Authored by Belinda Wasser
I was in Rosie’s on Elm Street last Thursday, enjoying a few quiet minutes at the end of the day with my friend Jennifer. We were talking about the usual things – business, kids, weather and more business.
And then she said, “It seems like you have no problem spending money to make money.”
I don’t, but I was definitely surprised to hear her say that. To me, this isn’t just a good approach; it’s the only approach that really works if you want to grow your business.
Here are some of the things I had mentioned during our conversation which prompted her to say what she said:
“Debbie Faye is working with me on improving my speaking presentation.”
“I hired a business coach, Jane Pollak, to help me reach my goals for the year.”
“I’m working with Scarlett DeBease to update my wardrobe.”
“I’m interviewing new accountants to help me organize my business.”
Later, as I was driving home, I realized how happy I am about what has now become my standard approach: Paying wonderful, capable people to help me work better, faster and smarter.
In other words, instead of doing everything myself (the way I did for years), I surround myself with experts. That’s real leverage.
Unfortunately, lots of solo professionals don’t see the world this way. To them, spending money (especially if things are feeling financially tight) feels like an extravagance. What I’ve found, though, is that you have to spend it to make it!
When is it time to get help?
In almost all cases, the answer is: Sooner than you think! In my experience, people wait way too long to bring in support, often putting it off until things have gotten really bad with missed deadlines and worse.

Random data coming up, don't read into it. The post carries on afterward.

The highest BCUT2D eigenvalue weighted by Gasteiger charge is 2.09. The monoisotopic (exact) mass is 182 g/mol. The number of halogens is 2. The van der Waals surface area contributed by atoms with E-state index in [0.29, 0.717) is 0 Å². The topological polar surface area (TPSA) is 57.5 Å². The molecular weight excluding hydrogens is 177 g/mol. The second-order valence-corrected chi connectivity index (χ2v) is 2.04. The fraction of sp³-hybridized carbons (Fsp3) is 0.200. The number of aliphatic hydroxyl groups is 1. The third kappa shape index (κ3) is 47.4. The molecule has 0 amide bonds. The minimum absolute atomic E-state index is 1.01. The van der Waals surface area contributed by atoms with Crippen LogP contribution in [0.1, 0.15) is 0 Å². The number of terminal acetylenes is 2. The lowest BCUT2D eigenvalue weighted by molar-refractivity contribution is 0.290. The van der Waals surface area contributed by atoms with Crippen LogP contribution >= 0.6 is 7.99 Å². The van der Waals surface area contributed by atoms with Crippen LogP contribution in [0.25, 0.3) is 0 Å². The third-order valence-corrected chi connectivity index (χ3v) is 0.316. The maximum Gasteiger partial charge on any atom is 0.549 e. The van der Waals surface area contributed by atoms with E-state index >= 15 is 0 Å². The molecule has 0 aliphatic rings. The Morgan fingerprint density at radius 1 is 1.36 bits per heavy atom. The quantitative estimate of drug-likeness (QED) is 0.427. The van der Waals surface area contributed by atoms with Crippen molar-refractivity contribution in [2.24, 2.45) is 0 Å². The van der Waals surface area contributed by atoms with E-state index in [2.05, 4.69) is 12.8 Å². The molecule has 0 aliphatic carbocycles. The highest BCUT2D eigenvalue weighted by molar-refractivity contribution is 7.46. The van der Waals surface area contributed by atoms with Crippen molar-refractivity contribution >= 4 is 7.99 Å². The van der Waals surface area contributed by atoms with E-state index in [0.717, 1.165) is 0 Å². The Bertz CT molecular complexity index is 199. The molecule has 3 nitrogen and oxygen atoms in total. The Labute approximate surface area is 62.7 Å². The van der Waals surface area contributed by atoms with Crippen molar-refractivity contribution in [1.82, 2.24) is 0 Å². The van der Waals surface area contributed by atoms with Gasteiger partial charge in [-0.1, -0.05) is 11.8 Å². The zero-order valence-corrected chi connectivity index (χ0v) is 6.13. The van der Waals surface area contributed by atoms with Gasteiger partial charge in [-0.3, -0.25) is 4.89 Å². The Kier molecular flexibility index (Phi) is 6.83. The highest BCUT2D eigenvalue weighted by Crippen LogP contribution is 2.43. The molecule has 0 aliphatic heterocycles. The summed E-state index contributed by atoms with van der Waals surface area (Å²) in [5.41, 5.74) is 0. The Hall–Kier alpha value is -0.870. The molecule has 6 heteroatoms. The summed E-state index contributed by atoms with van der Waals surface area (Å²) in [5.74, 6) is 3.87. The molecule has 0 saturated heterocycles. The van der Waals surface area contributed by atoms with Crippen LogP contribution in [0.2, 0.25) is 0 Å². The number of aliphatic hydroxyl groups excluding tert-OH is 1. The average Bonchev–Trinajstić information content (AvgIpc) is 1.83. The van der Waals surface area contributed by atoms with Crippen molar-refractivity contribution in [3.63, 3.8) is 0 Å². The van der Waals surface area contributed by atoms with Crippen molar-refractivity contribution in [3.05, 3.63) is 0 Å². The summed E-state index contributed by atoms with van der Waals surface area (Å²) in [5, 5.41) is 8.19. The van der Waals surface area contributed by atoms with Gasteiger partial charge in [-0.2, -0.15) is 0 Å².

So, here are two questions to get you started:
- Are you doing work you’re not really qualified for?
Tinkering with your website, doing your own taxes, setting up an email newsletter are all business essentials best handled by experts. Maybe you’re good at some of these things, but many people aren’t, resulting in poor quality work that takes a lot of time to complete.
- Are you doing work that’s below your pay grade?
There’s nothing shameful about putting together your own client gifts or running down to Kinkos to make a bunch of copies for tonight’s presentation. But much of this work can be done less expensively by somebody else. If you’re spending time on this, you’re not spending time doing higher value tasks.
Simply put, you can’t build much of a business if you’re not willing to rely on other people. Find others to support the high quality – high paying! – work you do best and pretty soon you’ll also be spending money to make money.